A few months ago I was invited to speak at a conference on “creating cultural change”. I wanted to say something practical, something attendees could apply back in the office, so I talked about “silos” – that generic term we use when departments and teams don’t collaborate or communicate properly with each other.
Why? Because in almost every organisation I’ve worked with, when people say the word Culture, one of the first issues on the table is Communication and the term “Working in Silos” comes hot on its heels. It’s a term that seems as perennial as it is pervasive across most large organisations, and it’s one of the biggest barriers to collaboration, innovation and organisational performance.
Fundamentally, silos are anathema to good communication, which is ironic, because the first rule for breaking down silos is you don’t talk about silos.
The word “silo” is a metaphor – silos aren’t real. When we talk about silos, what we’re actually talking about are specific, dysfunctional relationships between specific groups of people. We generalise with “silo” to depersonalise it. To make it about “them”, rather than about “me”. But that is precisely why “silos” don’t get fixed.
You can’t fix something that isn’t real. What you can do is build strong, functional relationships between teams… If you really want to… But you have to really want to. Because it’s you that has to take the lead.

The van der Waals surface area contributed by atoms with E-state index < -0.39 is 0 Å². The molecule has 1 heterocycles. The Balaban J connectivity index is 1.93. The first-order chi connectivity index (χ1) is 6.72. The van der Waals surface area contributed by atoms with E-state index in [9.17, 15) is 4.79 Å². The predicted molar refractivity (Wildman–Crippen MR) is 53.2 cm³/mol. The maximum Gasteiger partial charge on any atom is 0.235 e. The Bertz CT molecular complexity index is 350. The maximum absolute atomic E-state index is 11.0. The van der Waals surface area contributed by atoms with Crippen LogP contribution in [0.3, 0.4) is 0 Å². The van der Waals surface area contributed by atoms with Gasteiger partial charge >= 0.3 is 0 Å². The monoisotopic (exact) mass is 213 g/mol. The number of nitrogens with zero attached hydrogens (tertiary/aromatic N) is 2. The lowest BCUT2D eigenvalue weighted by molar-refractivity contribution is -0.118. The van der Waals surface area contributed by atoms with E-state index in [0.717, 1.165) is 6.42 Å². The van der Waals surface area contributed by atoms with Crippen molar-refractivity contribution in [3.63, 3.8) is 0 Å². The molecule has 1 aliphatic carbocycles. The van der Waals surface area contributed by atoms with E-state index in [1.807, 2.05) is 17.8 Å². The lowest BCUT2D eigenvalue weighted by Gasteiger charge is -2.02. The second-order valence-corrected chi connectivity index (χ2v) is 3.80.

Why you? Because there are three beliefs that stop us fixing dysfunctional relationships:
- “It’s them, not me”
- “They won’t change”
- “It’s not for me to make the first move”
As long as people (and by that, I mean you) are limited by those beliefs, the word Silo will continue to cast a shadow across every conversation about your organisation’s culture.
At the conference I talked about how to dismantle those beliefs and gave examples of how to shift individual relationships. But the starting point is this: They’re your relationships. You need them to work. So you need to fix them. That might sound unfair – you might, quite rightly, be thinking that there are two sides to this, and “they” need to step up too. But the reality is that someone needs to take the lead, book the room, find a facilitator, print out the feedback forms or whatever it is you decide to do.
And yes, that someone needs to be you.
Bottom Line: Bemoaning the fact you’re “working in silos” is comfy and convenient, but it isn’t helpful. It takes the conversation away from those specific, dysfunctional relationships, of which you are a part, and which you can directly influence.
Put those three limiting beliefs to one side, take the lead, and commit to fixing those relationships one at a time. You’ll soon find your “silos” vanishing like shadows in the sun.